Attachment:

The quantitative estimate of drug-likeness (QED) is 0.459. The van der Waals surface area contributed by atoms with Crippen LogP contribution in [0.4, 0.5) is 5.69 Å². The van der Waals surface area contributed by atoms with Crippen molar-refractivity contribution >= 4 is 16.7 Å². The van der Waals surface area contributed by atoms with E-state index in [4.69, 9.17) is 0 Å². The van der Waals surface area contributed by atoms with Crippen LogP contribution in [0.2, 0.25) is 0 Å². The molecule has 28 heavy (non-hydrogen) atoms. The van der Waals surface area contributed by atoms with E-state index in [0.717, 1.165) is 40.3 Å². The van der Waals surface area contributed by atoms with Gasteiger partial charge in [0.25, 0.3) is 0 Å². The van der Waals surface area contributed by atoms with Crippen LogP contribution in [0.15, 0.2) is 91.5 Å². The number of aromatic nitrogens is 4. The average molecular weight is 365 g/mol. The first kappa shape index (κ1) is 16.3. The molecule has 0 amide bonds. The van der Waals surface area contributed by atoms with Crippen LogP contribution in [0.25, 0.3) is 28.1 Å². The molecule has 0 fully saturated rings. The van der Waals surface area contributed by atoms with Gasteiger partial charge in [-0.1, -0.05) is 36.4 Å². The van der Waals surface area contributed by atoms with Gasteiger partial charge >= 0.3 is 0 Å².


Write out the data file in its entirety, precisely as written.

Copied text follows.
The quantitative estimate of drug-likeness (QED) is 0.459. The van der Waals surface area contributed by atoms with Crippen LogP contribution in [0.4, 0.5) is 5.69 Å². The van der Waals surface area contributed by atoms with Crippen molar-refractivity contribution >= 4 is 16.7 Å². The van der Waals surface area contributed by atoms with E-state index in [4.69, 9.17) is 0 Å². The van der Waals surface area contributed by atoms with Crippen LogP contribution in [0.2, 0.25) is 0 Å². The molecule has 28 heavy (non-hydrogen) atoms. The van der Waals surface area contributed by atoms with E-state index in [0.717, 1.165) is 40.3 Å². The van der Waals surface area contributed by atoms with Gasteiger partial charge in [0.25, 0.3) is 0 Å². The van der Waals surface area contributed by atoms with Crippen LogP contribution in [0.15, 0.2) is 91.5 Å². The number of aromatic nitrogens is 4. The average molecular weight is 365 g/mol. The first kappa shape index (κ1) is 16.3. The molecule has 0 amide bonds. The van der Waals surface area contributed by atoms with Crippen LogP contribution in [0.25, 0.3) is 28.1 Å². The molecule has 0 fully saturated rings. The van der Waals surface area contributed by atoms with Gasteiger partial charge in [-0.1, -0.05) is 36.4 Å². The van der Waals surface area contributed by atoms with Gasteiger partial charge >= 0.3 is 0 Å².